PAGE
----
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It's taken quite a while. It's been 7 years since I left the JW's. I know they are not strictly fundamentalists, but they are pretty dang close.

 

I went through a period of atheism. I even studied the philosophy of religion so that I could rebut all the usual "God arguments." After that, I went back to God, but not as a Christian.

 

I think that leaving Christianity completely for a while allowed me to eventually come back and take a fresh look. I am able to see that the definitions applied to certain doctrines by fundamentalists are not how they have been historically understood.

 

I still have problems discussing things like "sin" (as an example) with conservative Christians. We come at the idea from completely different points of view. It can be difficult to discuss such ideas with progressive Christians too, often because they hear certain doctrines and still read it through a fundamentalist lense.

 

It's a pain in the ass, and you have my total empathy. Like I said in my other thread, I often wonder why I bother.

 

For me, though, if I can't find meaning in Christianity outside of its being a social gospel, I'll have to move on. I want (and need) my religious path to 'mediate the sacred' (to borrow Borg's words). I often feel like I've got two choices within Christianity: conservative literalism or a liberal socio-political Christianity. I've been desperately trying to find a third option for the past year. It's hard. :(

Edited by AletheiaRivers
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Yes. I have had this problem, and yes I have found a way to deal with it (or maybe it found me).

 

Because of the paradigm shift that I and so many others are experiencing, much of the old tradition of Christianity doesn't really make sense anymore. After all, that's why we're on this forum (paridigm shift or not). But God hasn't changed and neither has Christ.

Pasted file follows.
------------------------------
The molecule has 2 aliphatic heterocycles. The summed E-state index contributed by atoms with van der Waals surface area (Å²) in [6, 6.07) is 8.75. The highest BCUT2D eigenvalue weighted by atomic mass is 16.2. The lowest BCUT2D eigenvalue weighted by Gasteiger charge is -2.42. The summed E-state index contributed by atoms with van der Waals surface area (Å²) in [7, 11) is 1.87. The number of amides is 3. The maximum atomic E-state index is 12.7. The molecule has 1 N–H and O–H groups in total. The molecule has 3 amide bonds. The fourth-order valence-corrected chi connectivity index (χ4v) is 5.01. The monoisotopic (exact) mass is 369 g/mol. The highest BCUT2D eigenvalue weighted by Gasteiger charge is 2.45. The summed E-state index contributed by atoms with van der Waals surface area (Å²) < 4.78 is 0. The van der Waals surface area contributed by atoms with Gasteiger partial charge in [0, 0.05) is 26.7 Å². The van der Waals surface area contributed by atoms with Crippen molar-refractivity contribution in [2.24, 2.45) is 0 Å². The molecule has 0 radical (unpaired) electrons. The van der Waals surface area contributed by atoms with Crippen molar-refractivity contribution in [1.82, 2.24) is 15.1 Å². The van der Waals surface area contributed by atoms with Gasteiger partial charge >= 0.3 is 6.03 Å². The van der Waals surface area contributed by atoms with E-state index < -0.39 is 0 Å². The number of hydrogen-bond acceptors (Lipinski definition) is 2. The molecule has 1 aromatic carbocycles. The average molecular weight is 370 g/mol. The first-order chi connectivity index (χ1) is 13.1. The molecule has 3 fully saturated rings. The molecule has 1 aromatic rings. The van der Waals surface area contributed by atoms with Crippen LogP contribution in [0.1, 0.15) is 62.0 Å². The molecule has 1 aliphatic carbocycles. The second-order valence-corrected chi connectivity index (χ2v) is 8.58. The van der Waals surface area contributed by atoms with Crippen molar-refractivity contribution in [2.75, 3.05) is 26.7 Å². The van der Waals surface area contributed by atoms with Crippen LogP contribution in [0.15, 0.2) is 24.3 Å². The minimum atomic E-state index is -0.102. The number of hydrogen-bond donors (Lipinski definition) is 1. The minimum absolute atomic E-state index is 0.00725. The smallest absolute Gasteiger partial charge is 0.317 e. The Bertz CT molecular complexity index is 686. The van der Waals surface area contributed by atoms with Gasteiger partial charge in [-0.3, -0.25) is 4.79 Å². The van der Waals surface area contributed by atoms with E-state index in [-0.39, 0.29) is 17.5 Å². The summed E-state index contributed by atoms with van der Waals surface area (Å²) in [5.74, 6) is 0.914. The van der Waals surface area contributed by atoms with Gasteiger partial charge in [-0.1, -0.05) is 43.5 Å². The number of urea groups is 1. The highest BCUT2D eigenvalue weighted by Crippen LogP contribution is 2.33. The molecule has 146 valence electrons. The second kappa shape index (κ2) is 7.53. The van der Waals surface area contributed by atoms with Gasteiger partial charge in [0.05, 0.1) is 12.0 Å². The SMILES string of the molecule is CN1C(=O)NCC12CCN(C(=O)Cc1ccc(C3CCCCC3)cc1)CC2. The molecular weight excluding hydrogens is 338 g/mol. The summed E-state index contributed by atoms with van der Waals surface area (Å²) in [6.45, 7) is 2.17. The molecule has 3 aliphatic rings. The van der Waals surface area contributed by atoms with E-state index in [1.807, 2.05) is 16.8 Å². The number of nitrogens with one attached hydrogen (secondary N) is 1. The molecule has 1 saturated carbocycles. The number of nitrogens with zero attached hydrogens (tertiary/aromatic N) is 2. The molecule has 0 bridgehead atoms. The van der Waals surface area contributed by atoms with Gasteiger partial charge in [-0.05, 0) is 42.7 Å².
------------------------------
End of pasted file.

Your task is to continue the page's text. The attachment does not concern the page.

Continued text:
At first, I had to come up with new language to describe the new way that I view and experience my relationship with God and Christ. This really freed me up to have a much deeper faith experience. I was free from the language that reminded me of old views and free to experience God

in
my own terms (not necessarily on my own terms, I'm not sure God understands limitation). So for the first time I was livingmy faith.

 

Then, a surprising thing began to occur. One by one, the symbols of Christianity began to take on meaning for me. Salvation, Atonement, Forgiveness, Submission, Born Again, Obedience, Trinity, Resurrection, The Cross, Grace, Evangelism. The concepts and experiences that seemed so new and powerful to me were really not new at all. They were authentic Christian faith born fresh in me. My mind had to break free of the Christian Tradition before I could truly experience Christian Faith.

 

Now that I own the symbols, I can more easily interface with more traditional Christians. The symbols (metaphors) are the common ground for Christians. We may view them differently, but the symbols are generally all pointing to the same exact thing.

 

October's Autumn, this may not help you at all, because you've just got be who you are and where you are. What I described above could only happen by living my life day to day, just as you are doing. My advice? Lean into it! It's all good.